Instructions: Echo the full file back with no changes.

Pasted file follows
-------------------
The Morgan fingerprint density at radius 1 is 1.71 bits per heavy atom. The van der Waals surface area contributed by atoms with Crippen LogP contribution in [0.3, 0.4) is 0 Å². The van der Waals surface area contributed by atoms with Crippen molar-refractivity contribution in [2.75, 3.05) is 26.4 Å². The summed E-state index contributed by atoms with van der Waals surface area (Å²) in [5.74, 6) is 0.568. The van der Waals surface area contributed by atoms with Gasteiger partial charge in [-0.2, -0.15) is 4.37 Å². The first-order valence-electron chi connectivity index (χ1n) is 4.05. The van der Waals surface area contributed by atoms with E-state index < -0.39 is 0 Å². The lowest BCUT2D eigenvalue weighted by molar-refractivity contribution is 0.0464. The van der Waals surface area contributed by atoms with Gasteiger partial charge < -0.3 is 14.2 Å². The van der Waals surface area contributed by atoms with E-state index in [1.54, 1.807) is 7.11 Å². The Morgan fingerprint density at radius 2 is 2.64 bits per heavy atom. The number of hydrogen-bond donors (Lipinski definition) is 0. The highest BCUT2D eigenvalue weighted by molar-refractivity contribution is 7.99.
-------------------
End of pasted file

The Morgan fingerprint density at radius 1 is 1.71 bits per heavy atom. The van der Waals surface area contributed by atoms with Crippen LogP contribution in [0.3, 0.4) is 0 Å². The van der Waals surface area contributed by atoms with Crippen molar-refractivity contribution in [2.75, 3.05) is 26.4 Å². The summed E-state index contributed by atoms with van der Waals surface area (Å²) in [5.74, 6) is 0.568. The van der Waals surface area contributed by atoms with Gasteiger partial charge in [-0.2, -0.15) is 4.37 Å². The first-order valence-electron chi connectivity index (χ1n) is 4.05. The van der Waals surface area contributed by atoms with E-state index < -0.39 is 0 Å². The lowest BCUT2D eigenvalue weighted by molar-refractivity contribution is 0.0464. The van der Waals surface area contributed by atoms with Gasteiger partial charge < -0.3 is 14.2 Å². The van der Waals surface area contributed by atoms with E-state index in [1.54, 1.807) is 7.11 Å². The Morgan fingerprint density at radius 2 is 2.64 bits per heavy atom. The number of hydrogen-bond donors (Lipinski definition) is 0. The highest BCUT2D eigenvalue weighted by molar-refractivity contribution is 7.99.